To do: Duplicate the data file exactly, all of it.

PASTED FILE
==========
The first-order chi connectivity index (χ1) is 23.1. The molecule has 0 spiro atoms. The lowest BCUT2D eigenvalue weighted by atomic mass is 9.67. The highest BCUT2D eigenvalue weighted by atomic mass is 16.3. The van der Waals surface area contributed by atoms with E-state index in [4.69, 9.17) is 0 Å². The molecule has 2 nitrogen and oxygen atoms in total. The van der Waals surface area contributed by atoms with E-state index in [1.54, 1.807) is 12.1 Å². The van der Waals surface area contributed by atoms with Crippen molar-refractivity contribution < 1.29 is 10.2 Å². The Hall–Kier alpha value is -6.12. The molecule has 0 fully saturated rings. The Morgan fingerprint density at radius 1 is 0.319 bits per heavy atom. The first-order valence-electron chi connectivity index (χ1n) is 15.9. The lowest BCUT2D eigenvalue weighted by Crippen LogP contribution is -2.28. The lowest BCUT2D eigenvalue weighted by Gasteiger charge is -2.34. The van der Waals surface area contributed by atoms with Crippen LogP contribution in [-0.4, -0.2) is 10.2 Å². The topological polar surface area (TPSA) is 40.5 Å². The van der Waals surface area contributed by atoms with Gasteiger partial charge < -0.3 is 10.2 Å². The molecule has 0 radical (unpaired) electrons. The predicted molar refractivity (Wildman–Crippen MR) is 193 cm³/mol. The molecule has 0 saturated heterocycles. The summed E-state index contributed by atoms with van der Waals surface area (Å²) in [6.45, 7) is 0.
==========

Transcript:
The first-order chi connectivity index (χ1) is 23.1. The molecule has 0 spiro atoms. The lowest BCUT2D eigenvalue weighted by atomic mass is 9.67. The highest BCUT2D eigenvalue weighted by atomic mass is 16.3. The van der Waals surface area contributed by atoms with E-state index in [4.69, 9.17) is 0 Å². The molecule has 2 nitrogen and oxygen atoms in total. The van der Waals surface area contributed by atoms with E-state index in [1.54, 1.807) is 12.1 Å². The van der Waals surface area contributed by atoms with Crippen molar-refractivity contribution < 1.29 is 10.2 Å². The Hall–Kier alpha value is -6.12. The molecule has 0 fully saturated rings. The Morgan fingerprint density at radius 1 is 0.319 bits per heavy atom. The first-order valence-electron chi connectivity index (χ1n) is 15.9. The lowest BCUT2D eigenvalue weighted by Crippen LogP contribution is -2.28. The lowest BCUT2D eigenvalue weighted by Gasteiger charge is -2.34. The van der Waals surface area contributed by atoms with Crippen LogP contribution in [-0.4, -0.2) is 10.2 Å². The topological polar surface area (TPSA) is 40.5 Å². The van der Waals surface area contributed by atoms with Gasteiger partial charge < -0.3 is 10.2 Å². The molecule has 0 radical (unpaired) electrons. The predicted molar refractivity (Wildman–Crippen MR) is 193 cm³/mol. The molecule has 0 saturated heterocycles. The summed E-state index contributed by atoms with van der Waals surface area (Å²) in [6.45, 7) is 0.